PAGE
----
Article by Donne Burrows, COO at Engine B

working from home setup with computer and desk, productivity, working from homeWhen it comes to the employment market, the COVID-19 pandemic has claimed many victims. It now looks like internships are one of the latest.

A recent survey by Prospects, a UK graduate jobs website, has found 26 per cent of graduates had their internships cancelled this year due to the chaos caused by Coronavirus.

For ambitious students and graduates, an internship has become a rite of passage. After years spent focusing on academic study, it makes sense for students to add practical experience of work to their skill set, particularly to increase the chance of being employed after graduation. Although it is terribly disappointing for those who are no longer able to take up an internship, it is my hope that the temporary hiatus we’re seeing in these programs will give employers an opportunity to reset and refocus, ensuring that the work we’re doing to bring graduates into the workforce is truly fit for purpose.

The link between an internship and future careers has become deeply ingrained in the psyche of today’s young professional and with good reason. There are few other ways to combine achieving academic success with practical work experience and internships can be a brilliant way to accrue the skills and network needed to secure a good job. Research shows that leaving university with qualifications alone no longer cuts it in today’s highly competitive job market – more than one third of employers are unlikely to employ a graduate with no work experience according to High Fliers research. There are few better ways to get a foot in the door of the modern workplace.

Given the importance of internships and the role they have to play in shaping graduate recruitment and the make-up of industries of the future, it’s vital that internships are as open, transparent and inclusive as possible. Right now, most organisations appreciate the value of creating diverse and inclusive teams and the business case for diversity in organisations is significant and growing. It is heartening to see the strides that are being made in implementing initiatives like unconscious bias training to move corporate diversity beyond lip service to part of a company’s operational strategy. It may be that internships are one way that some organisations are falling short, however.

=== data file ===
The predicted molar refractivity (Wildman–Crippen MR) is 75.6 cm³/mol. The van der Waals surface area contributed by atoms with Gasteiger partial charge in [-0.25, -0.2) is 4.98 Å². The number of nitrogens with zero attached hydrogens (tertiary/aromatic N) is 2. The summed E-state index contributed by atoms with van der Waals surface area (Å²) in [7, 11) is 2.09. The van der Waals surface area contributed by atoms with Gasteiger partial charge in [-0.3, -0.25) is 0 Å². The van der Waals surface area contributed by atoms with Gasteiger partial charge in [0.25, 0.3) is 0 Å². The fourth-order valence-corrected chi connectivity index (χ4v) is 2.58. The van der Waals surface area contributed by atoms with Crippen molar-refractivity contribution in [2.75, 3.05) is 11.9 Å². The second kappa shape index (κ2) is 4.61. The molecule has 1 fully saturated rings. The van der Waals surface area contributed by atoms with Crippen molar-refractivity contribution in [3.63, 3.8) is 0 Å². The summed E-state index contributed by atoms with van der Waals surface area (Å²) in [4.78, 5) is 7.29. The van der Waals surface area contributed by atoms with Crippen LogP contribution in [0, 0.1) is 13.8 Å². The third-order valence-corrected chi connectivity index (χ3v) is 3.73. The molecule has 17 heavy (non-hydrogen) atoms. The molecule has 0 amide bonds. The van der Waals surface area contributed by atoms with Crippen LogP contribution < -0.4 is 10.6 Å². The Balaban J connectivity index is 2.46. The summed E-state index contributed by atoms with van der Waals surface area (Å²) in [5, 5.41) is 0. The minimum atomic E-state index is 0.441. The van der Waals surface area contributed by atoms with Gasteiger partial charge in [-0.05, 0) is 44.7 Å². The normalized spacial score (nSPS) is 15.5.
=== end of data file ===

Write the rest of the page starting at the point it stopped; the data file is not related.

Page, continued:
There are still too many organisations overlooking internships as part of their diversity and inclusion efforts which means they run the risk of missing the boat on future talent. Even the most enthusiastic proponents of robustly inclusive recruitment policies can have a blind spot when it comes to offering work experience to a friend’s child or someone they know from the school gates. In all fairness, as a parent myself, I am not sure it will ever be possible or necessarily desirable to completely prevent this from happening. Perhaps, rather than implementing draconian measures designed to prevent any forms of nepotism or favouritism, it is better to turn our attention to the way formal internship recruitment is run to ensure we get the best, brightest and most diverse applicants working for us. As many firms have paused their internship programmes, this could be a good time to start making some positive changes.

Promoting diversity in an internship programme means looking strategically at the issues impacting your industry and thinking laterally about what skillsets and mindsets will be needed to make a difference. Do you need data scientists? Analytical thinkers? Problem solvers? Now is your chance to start reframing the way you search for the graduate trainees who will have those skills and can bring fresh new thinking to your business. Casting the net wider and inspiring more high-quality applicants to believe your organisation is one in which they could make a difference and learn from your people is crucial. This takes time and cannot be achieved in a single careers fair or with a standalone job advert, so start thinking about how to embed this throughout your organisation, not just in HR.

For those thinking about internships and considering the benefits, it’s important to bear in mind the landscape is changing positively. No longer are these roles considered to be summer jobs or work experience, but instead a steppingstone into permanent roles and graduate schemes.

However on a more cautionary note, there is still work to be done to ensure internships are not just another way of entrenching privilege. Until companies commit to making changes and overhauling how their internship schemes work, they will not benefit from the amazing new energy brought by bright, skilled young people.

If you are a job seeker or someone looking to boost their career, then WeAreTechWomen has thousands of free career-related articles. From interview tips, CV advice to training and working from home, you can find all our career advice articles here